A-hunting we will go, in war actioner ‘Condor’s Nest’
Condor’s Nest is the sort of film that often surfaces in the dead month of January in “selected situations.” Meaning, it’s a fairly hard-to-sell, no-movie-stars action potboiler with a vaguely newsworthy plot.
In this case, it’s a hunt for fugitive German Nazi war criminals on the run from international justice following World War II. That is, it takes viewers to a place they think they already know (from many other movies) for a rousing chase adventure involving villains they’re also familiar with (despicable, arrogant Nazis), struggling against action heroes who are not that different from the rest of us.
Not that writer-director Phil Blattenberger doesn’t give the “World War II Will Never End” scenario a shaky sheen of credibility. For U.S. Army Air Corps gunner Will Spalding (Jacob Keohane), the troubles begin over Eastern France in 1944, when he and his B-17 bomber crew are forced by flak fire to crash-land in the countryside.
Before the German forces arrive at the scene, Spalding is ordered to take a position nearby with a sniper rifle, in case the enemy violates the rules of war. Which of course they do. SS Colonel Bach (South African actor Arnold Vosloo) ruthlessly murders the entire crew while Spalding looks on through his rifle sight helplessly, evidently seized by panicky indecision.
There’s the germ of a potentially fascinating story in Spalding’s dereliction of duty. In another filmmaker’s hands, his remorse over the deadly incident might lead to a psychological character study on the subject of wartime cowardice. Goaded by inner torment, Spalding might spend the rest of his life trying to atone for his inaction. Filmmaker Blattenberger, however, takes a different approach.
Immediately after the massacre, the setting shifts to Argentina in 1954. Spalding is there on a one-man mission to hunt down Bach and kill him personally, to avenge the slaughter of his buddies. The Latin American hunting ground for this is enormous—Argentina, Brazil, Bolivia, Paraguay and Uruguay are notorious for their German refugee populations, some of them suspected fugitives from war crimes prosecution.
The main challenge is how to locate one particular ex-Nazi in this vast continent. Further, it is established that the Nazi criminals have surrounded themselves with a network of armed supporters. Bach reportedly lives in a remote hideout dubbed the Condor’s Nest.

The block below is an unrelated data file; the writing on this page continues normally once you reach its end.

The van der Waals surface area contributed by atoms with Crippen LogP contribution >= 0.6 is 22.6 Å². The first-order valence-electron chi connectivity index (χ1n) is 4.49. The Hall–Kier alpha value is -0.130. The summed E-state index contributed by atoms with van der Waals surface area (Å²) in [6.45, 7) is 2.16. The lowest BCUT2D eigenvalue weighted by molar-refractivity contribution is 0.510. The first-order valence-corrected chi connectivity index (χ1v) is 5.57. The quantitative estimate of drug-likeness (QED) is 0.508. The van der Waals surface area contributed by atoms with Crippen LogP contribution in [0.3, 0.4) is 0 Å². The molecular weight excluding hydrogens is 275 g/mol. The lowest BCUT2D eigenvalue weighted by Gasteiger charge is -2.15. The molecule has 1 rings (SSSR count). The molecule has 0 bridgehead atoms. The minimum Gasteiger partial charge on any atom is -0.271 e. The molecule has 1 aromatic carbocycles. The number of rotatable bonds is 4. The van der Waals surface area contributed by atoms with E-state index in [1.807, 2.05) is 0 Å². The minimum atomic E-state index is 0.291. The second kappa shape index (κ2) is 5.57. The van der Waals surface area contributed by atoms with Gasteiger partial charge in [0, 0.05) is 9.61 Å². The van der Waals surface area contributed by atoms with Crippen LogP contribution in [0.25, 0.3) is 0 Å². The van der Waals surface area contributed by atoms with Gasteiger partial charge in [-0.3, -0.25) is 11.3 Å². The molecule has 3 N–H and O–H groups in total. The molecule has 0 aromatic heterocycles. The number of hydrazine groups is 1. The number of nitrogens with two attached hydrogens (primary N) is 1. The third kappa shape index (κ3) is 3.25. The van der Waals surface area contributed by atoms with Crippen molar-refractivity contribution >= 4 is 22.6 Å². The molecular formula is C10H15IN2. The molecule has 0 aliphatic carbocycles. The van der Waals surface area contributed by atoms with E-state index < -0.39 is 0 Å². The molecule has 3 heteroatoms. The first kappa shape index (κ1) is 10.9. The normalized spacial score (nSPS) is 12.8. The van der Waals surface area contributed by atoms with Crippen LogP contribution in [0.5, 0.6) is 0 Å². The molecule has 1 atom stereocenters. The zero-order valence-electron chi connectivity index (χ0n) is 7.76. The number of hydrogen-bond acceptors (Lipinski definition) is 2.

Relative newcomer filmmaker Blattenberger has one other movie under his belt, the 2019 Vietnam War actioner Point Man. From the looks of Condor’s Nest, the indie auteur does not seem particularly interested in probing the moral/psychological inner workings of his characters.
As lone wandering avenger Spalding, actor Keohane (Halloween Kills) wears the same crazed look on his face from the moment he arrives in Buenos Aires until he rides away victoriously on his motorcycle. Confronted by a succession of unrepentant Nazis, Spalding’s strategy is to immediately shoot as many of them as possible.
So many Nazi goons, so little time. As Spalding crisscrosses the continent—the film was shot on location in four different South American countries, plus Nevada and North Carolina—bizarre characters come flying in from all angles. Most annoying of these is Fritz Ziegler, a manic Teutonic chatterbox and cocaine sniffer played in a froth by Jackson Rathbone from the Twilight saga. Action flick vets Bruce Davison, Michael Ironside and Adrienne McQueen chip in as other assorted baddies.
There’s also an Israeli Mossad agent (Corinne Britti) on the prowl for guilty Third Reichers too, and a German nuclear physicist (Al Pagano) working for the Soviets, just to muddy up the story. But the movie’s biggest whopper is the appearance of ur-fiend Heinrich Himmler (James Urbaniak).
All the German bigwigs are excited by the discovery of an ancient Aryan skull from the lost city of Atlantis that will magically help them revive Hitler’s nutsy “folkhood” dream world. Huh? Condor’s Nest is not an irritatingly bad movie, but it might have been more fun as a comic book.
In theaters and streaming